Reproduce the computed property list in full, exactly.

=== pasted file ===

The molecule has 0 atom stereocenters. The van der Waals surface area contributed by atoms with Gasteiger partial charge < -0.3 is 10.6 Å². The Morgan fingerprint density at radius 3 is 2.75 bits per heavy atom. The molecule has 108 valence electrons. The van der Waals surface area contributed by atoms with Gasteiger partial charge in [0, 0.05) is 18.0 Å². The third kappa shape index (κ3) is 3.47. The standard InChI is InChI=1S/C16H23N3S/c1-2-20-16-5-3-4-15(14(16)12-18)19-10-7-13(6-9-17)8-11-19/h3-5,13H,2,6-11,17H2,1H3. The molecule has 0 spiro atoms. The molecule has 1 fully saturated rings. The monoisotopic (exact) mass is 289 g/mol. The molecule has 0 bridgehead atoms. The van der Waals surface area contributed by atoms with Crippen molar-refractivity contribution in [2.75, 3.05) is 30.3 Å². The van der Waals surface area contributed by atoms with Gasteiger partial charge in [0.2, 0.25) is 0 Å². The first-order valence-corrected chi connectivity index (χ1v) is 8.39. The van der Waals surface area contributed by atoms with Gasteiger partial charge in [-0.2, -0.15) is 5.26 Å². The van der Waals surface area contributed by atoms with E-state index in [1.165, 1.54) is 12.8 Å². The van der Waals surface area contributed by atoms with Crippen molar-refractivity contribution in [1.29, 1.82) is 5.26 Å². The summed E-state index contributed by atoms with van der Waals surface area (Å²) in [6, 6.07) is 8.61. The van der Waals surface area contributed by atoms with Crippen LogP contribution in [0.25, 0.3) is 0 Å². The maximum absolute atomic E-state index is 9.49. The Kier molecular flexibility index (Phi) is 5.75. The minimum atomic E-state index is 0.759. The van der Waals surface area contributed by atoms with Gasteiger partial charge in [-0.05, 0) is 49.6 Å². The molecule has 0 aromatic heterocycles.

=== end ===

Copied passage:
The molecule has 0 atom stereocenters. The van der Waals surface area contributed by atoms with Gasteiger partial charge < -0.3 is 10.6 Å². The Morgan fingerprint density at radius 3 is 2.75 bits per heavy atom. The molecule has 108 valence electrons. The van der Waals surface area contributed by atoms with Gasteiger partial charge in [0, 0.05) is 18.0 Å². The third kappa shape index (κ3) is 3.47. The standard InChI is InChI=1S/C16H23N3S/c1-2-20-16-5-3-4-15(14(16)12-18)19-10-7-13(6-9-17)8-11-19/h3-5,13H,2,6-11,17H2,1H3. The molecule has 0 spiro atoms. The molecule has 1 fully saturated rings. The monoisotopic (exact) mass is 289 g/mol. The molecule has 0 bridgehead atoms. The van der Waals surface area contributed by atoms with Crippen molar-refractivity contribution in [2.75, 3.05) is 30.3 Å². The van der Waals surface area contributed by atoms with Gasteiger partial charge in [0.2, 0.25) is 0 Å². The first-order valence-corrected chi connectivity index (χ1v) is 8.39. The van der Waals surface area contributed by atoms with Gasteiger partial charge in [-0.2, -0.15) is 5.26 Å². The van der Waals surface area contributed by atoms with E-state index in [1.165, 1.54) is 12.8 Å². The van der Waals surface area contributed by atoms with Crippen molar-refractivity contribution in [1.29, 1.82) is 5.26 Å². The summed E-state index contributed by atoms with van der Waals surface area (Å²) in [6, 6.07) is 8.61. The van der Waals surface area contributed by atoms with Crippen LogP contribution in [0.25, 0.3) is 0 Å². The maximum absolute atomic E-state index is 9.49. The Kier molecular flexibility index (Phi) is 5.75. The minimum atomic E-state index is 0.759. The van der Waals surface area contributed by atoms with Gasteiger partial charge in [-0.05, 0) is 49.6 Å². The molecule has 0 aromatic heterocycles.